Please use this identifier to cite or link to this item: https://doi.org/10.1186/1532-429X-16-16
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dc.titlePopulation-based studies of myocardial hypertrophy: High resolution cardiovascular magnetic resonance atlases improve statistical power
dc.contributor.authorDe Marvao A.
dc.contributor.authorDawes T.J.
dc.contributor.authorShi W.
dc.contributor.authorMinas C.
dc.contributor.authorKeenan N.G.
dc.contributor.authorDiamond T.
dc.contributor.authorDurighel G.
dc.contributor.authorMontana G.
dc.contributor.authorRueckert D.
dc.contributor.authorCook S.A.
dc.contributor.authorO'Regan D.P.
dc.date.accessioned2019-01-15T08:25:56Z
dc.date.available2019-01-15T08:25:56Z
dc.date.issued2014
dc.identifier.citationDe Marvao A., Dawes T.J., Shi W., Minas C., Keenan N.G., Diamond T., Durighel G., Montana G., Rueckert D., Cook S.A., O'Regan D.P. (2014). Population-based studies of myocardial hypertrophy: High resolution cardiovascular magnetic resonance atlases improve statistical power. Journal of Cardiovascular Magnetic Resonance 16 (1) : 16. ScholarBank@NUS Repository. https://doi.org/10.1186/1532-429X-16-16
dc.identifier.issn10976647
dc.identifier.urihttp://scholarbank.nus.edu.sg/handle/10635/150854
dc.description.abstractBackground: Cardiac phenotypes, such as left ventricular (LV) mass, demonstrate high heritability although most genes associated with these complex traits remain unidentified. Genome-wide association studies (GWAS) have relied on conventional 2D cardiovascular magnetic resonance (CMR) as the gold-standard for phenotyping. However this technique is insensitive to the regional variations in wall thickness which are often associated with left ventricular hypertrophy and require large cohorts to reach significance. Here we test whether automated cardiac phenotyping using high spatial resolution CMR atlases can achieve improved precision for mapping wall thickness in healthy populations and whether smaller sample sizes are required compared to conventional methods. Methods. LV short-axis cine images were acquired in 138 healthy volunteers using standard 2D imaging and 3D high spatial resolution CMR. A multi-atlas technique was used to segment and co-register each image. The agreement between methods for end-diastolic volume and mass was made using Bland-Altman analysis in 20 subjects. The 3D and 2D segmentations of the LV were compared to manual labeling by the proportion of concordant voxels (Dice coefficient) and the distances separating corresponding points. Parametric and nonparametric data were analysed with paired t-tests and Wilcoxon signed-rank test respectively. Voxelwise power calculations used the interstudy variances of wall thickness. Results: The 3D volumetric measurements showed no bias compared to 2D imaging. The segmented 3D images were more accurate than 2D images for defining the epicardium (Dice: 0.95 vs 0.93, P < 0.001; mean error 1.3 mm vs 2.2 mm, P < 0.001) and endocardium (Dice 0.95 vs 0.93, P < 0.001; mean error 1.1 mm vs 2.0 mm, P < 0.001). The 3D technique resulted in significant differences in wall thickness assessment at the base, septum and apex of the LV compared to 2D (P < 0.001). Fewer subjects were required for 3D imaging to detect a 1 mm difference in wall thickness (72 vs 56, P < 0.001). Conclusions: High spatial resolution CMR with automated phenotyping provides greater power for mapping wall thickness than conventional 2D imaging and enables a reduction in the sample size required for studies of environmental and genetic determinants of LV wall thickness. ? 2014 de Marvao et al.; licensee BioMed Central Ltd.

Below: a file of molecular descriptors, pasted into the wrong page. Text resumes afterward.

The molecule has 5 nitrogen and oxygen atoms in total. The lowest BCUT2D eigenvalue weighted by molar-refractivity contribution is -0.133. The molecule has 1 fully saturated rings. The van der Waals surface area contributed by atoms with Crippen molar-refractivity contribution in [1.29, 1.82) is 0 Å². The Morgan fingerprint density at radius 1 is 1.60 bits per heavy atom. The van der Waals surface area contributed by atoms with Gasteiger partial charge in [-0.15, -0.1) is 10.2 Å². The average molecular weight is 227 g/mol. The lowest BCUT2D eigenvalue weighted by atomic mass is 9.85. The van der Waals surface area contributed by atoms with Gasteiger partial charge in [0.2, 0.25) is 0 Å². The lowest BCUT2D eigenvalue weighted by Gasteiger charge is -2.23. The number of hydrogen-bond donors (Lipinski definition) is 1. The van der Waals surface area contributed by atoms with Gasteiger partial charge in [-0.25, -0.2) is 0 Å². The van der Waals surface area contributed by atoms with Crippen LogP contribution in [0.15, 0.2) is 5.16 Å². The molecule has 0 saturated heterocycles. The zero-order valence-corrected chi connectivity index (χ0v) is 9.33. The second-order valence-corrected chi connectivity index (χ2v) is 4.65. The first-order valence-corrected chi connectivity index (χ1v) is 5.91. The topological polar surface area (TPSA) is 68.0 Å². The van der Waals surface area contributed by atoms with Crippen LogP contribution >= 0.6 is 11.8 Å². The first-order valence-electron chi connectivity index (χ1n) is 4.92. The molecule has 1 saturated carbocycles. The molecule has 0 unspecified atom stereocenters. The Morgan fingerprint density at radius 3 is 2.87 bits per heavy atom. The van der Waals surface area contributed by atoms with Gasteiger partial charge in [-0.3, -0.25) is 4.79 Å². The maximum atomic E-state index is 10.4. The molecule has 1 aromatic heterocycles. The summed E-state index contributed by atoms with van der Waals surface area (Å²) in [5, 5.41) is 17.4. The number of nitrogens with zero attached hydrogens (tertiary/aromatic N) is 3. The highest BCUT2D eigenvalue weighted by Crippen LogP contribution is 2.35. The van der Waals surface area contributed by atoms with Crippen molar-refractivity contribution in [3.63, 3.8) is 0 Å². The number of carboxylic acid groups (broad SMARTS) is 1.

dc.sourceScopus
dc.subjectBiobank
dc.subjectCardiomyopathy
dc.subjectCardiovascular magnetic resonance
dc.subjectGWAS
dc.subjectImage analysis
dc.subjectImaging-genetics
dc.subjectLVH
dc.typeArticle
dc.contributor.departmentDUKE-NUS MEDICAL SCHOOL
dc.description.doi10.1186/1532-429X-16-16
dc.description.sourcetitleJournal of Cardiovascular Magnetic Resonance
dc.description.volume16
dc.description.issue1
dc.description.page16
dc.description.codenJCMRF
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